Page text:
Friday, November 23, 2007
Book Report/High Cotton, 2007
You may recall back in the summer, Tom was a guest commentator on the blog, talking about yogurt. Well, today he is back! This time with a book report. A while ago I read a great book review of High Cotton on Maggie's blog. I got the book from the library, and as soon as I began to read I knew this was a book Tom would simply love. Well, he did love it, and has just finished. I gently urged him to write a book report and he did.
I’ve just finished reading High Cotton by Gerard Helferich. I probably never would have picked up a book on cotton growing or the cotton industry, but the book is set in the Mississippi River Delta, a region that has always fascinated me. Flat, rural, and sparsely populated, this is what I think of when I imagine Mississippi. The closest I’ve gotten to Mississippi is Memphis, Tennessee, but I have a vivid picture of the state thanks to William Faulkner. And while Faulkner’s Mississippi is quite a bit more dramatic, even gothic, than the happenings in High Cotton, the landscape is no less evocative in Helferich’s book of one cotton farmer’s year in the growing of his main crop.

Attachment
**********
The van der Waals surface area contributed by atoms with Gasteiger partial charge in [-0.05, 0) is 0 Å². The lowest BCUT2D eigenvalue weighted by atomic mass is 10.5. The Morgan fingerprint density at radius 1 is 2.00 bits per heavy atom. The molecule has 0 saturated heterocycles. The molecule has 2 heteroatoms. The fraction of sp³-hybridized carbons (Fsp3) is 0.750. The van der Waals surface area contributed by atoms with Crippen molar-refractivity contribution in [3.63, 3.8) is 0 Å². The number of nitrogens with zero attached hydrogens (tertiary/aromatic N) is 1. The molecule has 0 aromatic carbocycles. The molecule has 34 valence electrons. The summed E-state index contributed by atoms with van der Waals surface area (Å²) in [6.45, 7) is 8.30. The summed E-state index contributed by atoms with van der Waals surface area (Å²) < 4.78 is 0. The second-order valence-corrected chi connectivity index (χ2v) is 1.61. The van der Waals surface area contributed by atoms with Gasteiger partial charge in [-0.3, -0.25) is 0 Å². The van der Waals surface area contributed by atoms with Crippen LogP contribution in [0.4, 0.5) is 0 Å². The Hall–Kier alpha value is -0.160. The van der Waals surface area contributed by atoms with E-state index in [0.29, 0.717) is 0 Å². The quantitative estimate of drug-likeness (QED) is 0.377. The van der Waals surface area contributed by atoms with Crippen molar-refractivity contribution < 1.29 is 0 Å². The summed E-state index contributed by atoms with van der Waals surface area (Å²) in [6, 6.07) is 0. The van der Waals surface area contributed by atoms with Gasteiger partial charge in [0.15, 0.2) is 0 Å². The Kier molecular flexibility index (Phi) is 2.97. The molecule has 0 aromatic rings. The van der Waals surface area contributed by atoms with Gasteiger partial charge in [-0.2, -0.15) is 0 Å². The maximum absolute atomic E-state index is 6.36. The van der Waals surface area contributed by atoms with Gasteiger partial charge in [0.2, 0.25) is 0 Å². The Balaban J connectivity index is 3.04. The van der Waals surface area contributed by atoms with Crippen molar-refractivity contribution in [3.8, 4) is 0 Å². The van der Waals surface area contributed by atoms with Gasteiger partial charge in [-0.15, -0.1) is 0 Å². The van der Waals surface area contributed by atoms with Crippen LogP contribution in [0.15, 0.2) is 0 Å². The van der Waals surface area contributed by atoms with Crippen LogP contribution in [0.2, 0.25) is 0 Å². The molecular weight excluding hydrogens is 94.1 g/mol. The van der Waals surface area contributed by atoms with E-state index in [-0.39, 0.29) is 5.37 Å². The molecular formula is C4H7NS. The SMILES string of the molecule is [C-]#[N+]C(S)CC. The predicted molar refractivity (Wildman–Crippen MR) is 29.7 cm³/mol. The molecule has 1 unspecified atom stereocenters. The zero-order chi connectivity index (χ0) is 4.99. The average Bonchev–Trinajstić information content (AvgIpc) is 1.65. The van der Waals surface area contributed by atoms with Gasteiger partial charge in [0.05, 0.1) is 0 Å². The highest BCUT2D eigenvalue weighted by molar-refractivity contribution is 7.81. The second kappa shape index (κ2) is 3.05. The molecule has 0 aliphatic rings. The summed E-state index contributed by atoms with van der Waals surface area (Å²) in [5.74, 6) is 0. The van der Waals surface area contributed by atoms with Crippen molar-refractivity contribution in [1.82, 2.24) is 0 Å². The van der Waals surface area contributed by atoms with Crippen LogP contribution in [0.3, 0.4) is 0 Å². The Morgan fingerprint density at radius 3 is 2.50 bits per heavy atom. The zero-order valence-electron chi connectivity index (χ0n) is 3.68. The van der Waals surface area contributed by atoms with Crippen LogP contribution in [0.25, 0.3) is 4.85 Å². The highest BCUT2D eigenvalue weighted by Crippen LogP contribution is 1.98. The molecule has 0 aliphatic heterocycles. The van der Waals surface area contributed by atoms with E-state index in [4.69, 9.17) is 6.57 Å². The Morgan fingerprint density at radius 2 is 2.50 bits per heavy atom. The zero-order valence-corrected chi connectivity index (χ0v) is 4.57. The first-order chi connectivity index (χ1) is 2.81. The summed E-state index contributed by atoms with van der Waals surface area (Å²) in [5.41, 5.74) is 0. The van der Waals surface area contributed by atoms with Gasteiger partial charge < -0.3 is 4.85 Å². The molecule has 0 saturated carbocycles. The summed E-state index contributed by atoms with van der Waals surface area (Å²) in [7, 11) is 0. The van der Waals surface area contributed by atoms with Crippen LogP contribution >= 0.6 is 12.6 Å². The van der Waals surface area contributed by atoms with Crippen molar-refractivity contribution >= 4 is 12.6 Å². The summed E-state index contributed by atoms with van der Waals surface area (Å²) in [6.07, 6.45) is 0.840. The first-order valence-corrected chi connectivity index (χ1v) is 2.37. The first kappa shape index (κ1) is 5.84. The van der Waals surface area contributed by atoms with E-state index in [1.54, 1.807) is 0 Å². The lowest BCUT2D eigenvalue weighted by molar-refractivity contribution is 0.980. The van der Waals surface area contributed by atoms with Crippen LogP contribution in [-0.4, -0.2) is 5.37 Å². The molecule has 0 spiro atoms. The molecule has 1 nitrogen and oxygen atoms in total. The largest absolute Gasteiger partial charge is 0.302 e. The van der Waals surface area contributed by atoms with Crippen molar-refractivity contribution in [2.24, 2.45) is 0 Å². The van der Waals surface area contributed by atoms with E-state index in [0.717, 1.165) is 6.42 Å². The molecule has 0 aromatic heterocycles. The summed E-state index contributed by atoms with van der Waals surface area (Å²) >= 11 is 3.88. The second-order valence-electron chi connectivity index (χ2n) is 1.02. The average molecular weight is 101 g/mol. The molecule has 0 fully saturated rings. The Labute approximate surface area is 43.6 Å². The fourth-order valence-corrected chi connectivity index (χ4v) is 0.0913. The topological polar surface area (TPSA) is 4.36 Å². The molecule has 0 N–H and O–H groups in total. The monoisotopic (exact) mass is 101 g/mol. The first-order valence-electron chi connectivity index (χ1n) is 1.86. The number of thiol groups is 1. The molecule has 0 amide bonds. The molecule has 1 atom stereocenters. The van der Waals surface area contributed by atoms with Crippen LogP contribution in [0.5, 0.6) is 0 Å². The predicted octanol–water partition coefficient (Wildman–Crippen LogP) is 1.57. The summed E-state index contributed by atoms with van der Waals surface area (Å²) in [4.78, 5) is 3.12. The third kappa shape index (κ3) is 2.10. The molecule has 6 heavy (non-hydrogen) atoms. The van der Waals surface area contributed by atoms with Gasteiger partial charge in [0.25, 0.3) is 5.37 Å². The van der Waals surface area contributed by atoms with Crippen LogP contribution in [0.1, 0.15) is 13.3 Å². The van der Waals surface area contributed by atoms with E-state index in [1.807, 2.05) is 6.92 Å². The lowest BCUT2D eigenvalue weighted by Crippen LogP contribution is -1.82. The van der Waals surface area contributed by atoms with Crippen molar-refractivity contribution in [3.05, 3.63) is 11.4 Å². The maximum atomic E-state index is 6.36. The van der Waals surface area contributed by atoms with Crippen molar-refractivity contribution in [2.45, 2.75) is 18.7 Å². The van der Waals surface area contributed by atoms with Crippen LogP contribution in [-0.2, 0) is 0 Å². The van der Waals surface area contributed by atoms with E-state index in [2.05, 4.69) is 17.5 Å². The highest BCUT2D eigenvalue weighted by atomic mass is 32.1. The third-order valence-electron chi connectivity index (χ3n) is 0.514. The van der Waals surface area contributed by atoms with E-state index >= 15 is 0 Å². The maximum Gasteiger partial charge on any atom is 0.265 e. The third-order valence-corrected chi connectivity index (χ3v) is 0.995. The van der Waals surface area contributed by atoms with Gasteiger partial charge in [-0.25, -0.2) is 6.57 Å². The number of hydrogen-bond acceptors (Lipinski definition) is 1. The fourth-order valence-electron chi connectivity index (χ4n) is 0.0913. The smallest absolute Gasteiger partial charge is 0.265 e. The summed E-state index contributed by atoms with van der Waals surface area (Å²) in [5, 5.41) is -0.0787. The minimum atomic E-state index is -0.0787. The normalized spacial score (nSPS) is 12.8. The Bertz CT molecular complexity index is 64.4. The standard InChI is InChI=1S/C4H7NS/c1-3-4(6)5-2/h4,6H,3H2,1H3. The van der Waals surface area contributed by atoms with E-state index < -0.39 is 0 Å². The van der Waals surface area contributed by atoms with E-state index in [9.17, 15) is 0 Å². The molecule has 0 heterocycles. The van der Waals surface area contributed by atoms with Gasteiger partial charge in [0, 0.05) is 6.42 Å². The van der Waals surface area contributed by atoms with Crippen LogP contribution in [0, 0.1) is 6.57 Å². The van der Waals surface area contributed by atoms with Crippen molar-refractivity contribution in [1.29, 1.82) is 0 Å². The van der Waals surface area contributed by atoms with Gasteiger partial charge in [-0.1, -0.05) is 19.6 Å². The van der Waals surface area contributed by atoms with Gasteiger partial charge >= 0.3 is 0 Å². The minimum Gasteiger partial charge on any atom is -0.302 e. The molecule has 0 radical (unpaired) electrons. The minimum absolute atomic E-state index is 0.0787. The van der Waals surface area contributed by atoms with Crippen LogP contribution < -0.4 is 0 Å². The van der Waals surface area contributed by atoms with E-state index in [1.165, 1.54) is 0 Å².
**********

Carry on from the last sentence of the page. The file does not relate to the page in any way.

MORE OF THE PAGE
For those of us not from the South, the Delta in this book is not at the mouth of the great river, but the region east of the Mississippi from roughly Memphis in the north to Vicksburg in the south. The author refers to this area in the prologue as “the most southern place on earth,” from the title of James Cobb’s history of the Delta. Helferich follows Zack Killebrew over the course of an entire year as he thinks about, plants, grows, tends and then harvests his cotton, along with smaller crops of corn and soybeans. As we learn about Zack’s trials as a cotton farmer (and he does think of himself as a cotton farmer even though he grows other crops) we become engaged in the seasonal rituals and realities of the Delta’s cotton economy. Zack is only one of many growers “who still risk everything to raise this ancient and essential crop.”
We learn some amazing facts about the Mississippi River, the source of the region’s fertility: the river at rest carries half a million cubic feet and five tons of silt into the Gulf of Mexico every second; topsoil is measured not in inches (as it is here in northern New England) but in dozens of feet; the great flood of 1927 left a region of the Delta thirty miles wide and a hundred miles long under as much as thirty feet of water. We also learn about hunting and fishing—during bobcat season the limit is five a day, and May 1 to July 15 is the season for hand-grabbing catfish.
But the center of the book is Zack and cotton. Helferich informs us about plowing, seeds, machinery, weather, drought, and irrigation; there are so many ways all this can go wrong it’s a miracle any cotton is grown at all. We also read about the growth of agribusiness, and the processing and sale of cotton. The end of the season has everyone waiting through the exhausting days of harvest—“from can ‘til can’t”—to see if they have picked enough cotton to remain in business for another year. So, sadly, the author also writes about the state of Mississippi exploring other ways for the region to remain viable.